plastic repair union has interrupted the water pipe's electrical continuity to
ground when they start seeing pinhole water leaks after a recent install.
Damage occurs rapidly, usually being seen about six months after the ground
interruption. Correctly installed plumbing appliances will have a copper
bonding jumper cable connecting the interrupted pipe sections. Pinhole leaks
from stray current corrosion can result in thousands of dollars in plumbing
bills, and sometimes necessitating the replacement of the entire affected line.
The cause is an electrical problem, not a plumbing problem; once the plumbing
damage is repaired, an electrician should be consulted to evaluate the
grounding and bonding of the entire plumbing system.
difference between a ground and a bond is subtle. See Ground
(electricity), find the heading
power wiring installations for a complete description.
Stray current corrosion occurs because: 1) the
piping system is connected accidentally or intentionally to a DC voltage
source; 2) the piping does not have metal-to-metal electrical continuity; 3) if
the voltage source is AC, one or more naturally occurring minerals coating the
pipe interior act as a rectifier, converting AC current to DC . The DC voltage
forces the water within the piping to act as an electrical conductor (an
electrolyte). Electric current leaves the copper pipe, moves though the water
across the nonconductive section (the plastic filter housing in the example
above), and reenters the pipe on the opposite side. Pitting occurs at the
electrically negative side (the cathode), which may be upstream or downstream
with respect to the water flow direction. Pitting occurs because the electrical
voltage ionizes the pipe's interior copper metal, which reacts chemically with
dissolved minerals in the water creating copper salts; these copper salts are
soluble in water and wash away. Pits eventually grow and consolidate to form
pin holes. Where there is one, there are almost certainly more. A complete
discussion of stray current corrosion can be found in chapter 11, section
11.4.3, of Handbook of Corrosion Engineering, by Pierre Roberge.
Detecting and eliminating poor bonding is relatively
straightforward. Detection is accomplished by use of a simple voltmeter set to
DC with the leads placed in various places in the plumbing. Typically, a probe
on a hot pipe and a probe on a cold pipe will tell you if there is improper
grounding. Anything beyond a few millivolts is important, potentials of 200 mV
are common. A missing bond will show up best in the area of the gap, as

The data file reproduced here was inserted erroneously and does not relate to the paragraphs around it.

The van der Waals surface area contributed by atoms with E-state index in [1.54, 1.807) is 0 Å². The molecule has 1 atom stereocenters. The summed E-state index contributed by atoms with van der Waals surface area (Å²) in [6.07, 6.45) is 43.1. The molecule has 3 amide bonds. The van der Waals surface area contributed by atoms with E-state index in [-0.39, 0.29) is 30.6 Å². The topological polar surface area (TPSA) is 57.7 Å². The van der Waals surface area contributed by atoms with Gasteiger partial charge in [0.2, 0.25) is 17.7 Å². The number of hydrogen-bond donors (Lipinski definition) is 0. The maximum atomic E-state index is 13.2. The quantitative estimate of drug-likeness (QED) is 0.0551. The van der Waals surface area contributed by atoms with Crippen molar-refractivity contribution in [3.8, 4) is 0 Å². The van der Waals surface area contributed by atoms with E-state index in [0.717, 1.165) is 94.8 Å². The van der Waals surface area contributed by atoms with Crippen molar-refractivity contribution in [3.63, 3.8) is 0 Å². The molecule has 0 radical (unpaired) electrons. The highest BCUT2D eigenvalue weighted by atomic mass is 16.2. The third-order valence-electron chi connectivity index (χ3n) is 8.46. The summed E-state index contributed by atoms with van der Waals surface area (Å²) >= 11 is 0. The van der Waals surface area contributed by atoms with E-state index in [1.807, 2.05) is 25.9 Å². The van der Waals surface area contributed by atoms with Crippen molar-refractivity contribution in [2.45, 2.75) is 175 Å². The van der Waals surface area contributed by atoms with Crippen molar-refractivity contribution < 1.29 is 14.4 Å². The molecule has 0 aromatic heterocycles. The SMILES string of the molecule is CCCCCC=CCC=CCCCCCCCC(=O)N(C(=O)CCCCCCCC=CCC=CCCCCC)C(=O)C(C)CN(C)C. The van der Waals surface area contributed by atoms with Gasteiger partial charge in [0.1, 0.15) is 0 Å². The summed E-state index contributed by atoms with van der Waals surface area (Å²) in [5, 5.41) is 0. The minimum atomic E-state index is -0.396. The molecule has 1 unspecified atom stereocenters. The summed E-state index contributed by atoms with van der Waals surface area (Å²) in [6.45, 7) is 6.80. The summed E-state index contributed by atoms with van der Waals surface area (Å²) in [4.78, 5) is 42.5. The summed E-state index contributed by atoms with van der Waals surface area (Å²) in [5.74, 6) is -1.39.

potential disperses as the water runs. Since the missing bond is usually seen
near the water source, as filtration and treatment equipment are added, pinhole
leaks can occur anywhere downstream. It is usually the cold water pipe, as this
is the one that gets the treatment devices.
Correcting the problem is a simple matter of either
purchasing a copper bonding jumper kit, composed of copper cable at least #6 AWG
in diameter and two bronze ground clamps for affixing it the plumbing. See NFPA
70, the U.S. National Electrical Code Handbook (NEC), section on bonding and
ground for details on selecting the correct bonding conductor wire size.
similar bonding jumper wire can also be seen crossing gas meters, but for a
Note, if homeowners
are experiencing shocks or sparks from plumbing fixtures or pipes, it is more
than a missing bond, it is likely a live electrical wire is bridging to the
plumbing and the plumbing system is not grounded. This is an electrical shock
hazard and potential fire danger; consult an electrician immediately!
Plastic pipe is in wide use for domestic water
supply and drainage, waste, and vent (DWV) pipe. For example, polyvinyl
chloride (PVC), chlorinated polyvinyl chloride (CPVC), polypropylene (PP),
polybutylene (PB), and polyethylene (PE) may be allowed by code for certain
uses. Some examples of plastics in water supply systems are:
- rigid plastic pipes similar to PVC drain pipes but with thicker walls to deal
with municipal water pressure, introduced around 1970. PVC should be used for
cold water only, or venting. CPVC can be used for hot and cold potable water
supply. Connections are made with primers and solvent cements as required by
- The material is used primarily in housewares, food packaging, and clinical
equipment, but since the early 1970s has seen increasing use worldwide for both
domestic hot and cold water. PP pipes are heat fused, preventing the use of
glues, solvents, or mechanical fittings. PP pipe is often used in green
PBT - flexible (usually
gray or black) plastic pipe which is attached to barbed fittings and secured in
place with a copper crimp ring. The primary manufacturer of PBT tubing and
fittings was driven into bankruptcy by a class-action lawsuit over failures of
this system. However, PB and PBT tubing has returned to the market and codes,
typically first for 'exposed locations' such as risers.
- cross linked polyethylene system with mechanically joined fittings employing
barbs and crimped steel or copper fittings.
- plastic polyethylene cisterns, underground water tanks, above ground water
tanks, are made of linear polyethylene suitable as a potable water storage
tank, provided in white, black or green, approved by NSF and made of FDA
- known as PEX-Al-PEX, for its PEX/aluminum sandwich - aluminum pipe sandwiched
between layers of PEX and connected with brass compression fittings. In 2005, a
large number of their fittings were recalled.
Potable water supply systems require not only pipe,
but also many fittings and valves which add considerably to their functionality
as well as cost. The Piping and plumbing fittings and Valves articles discuss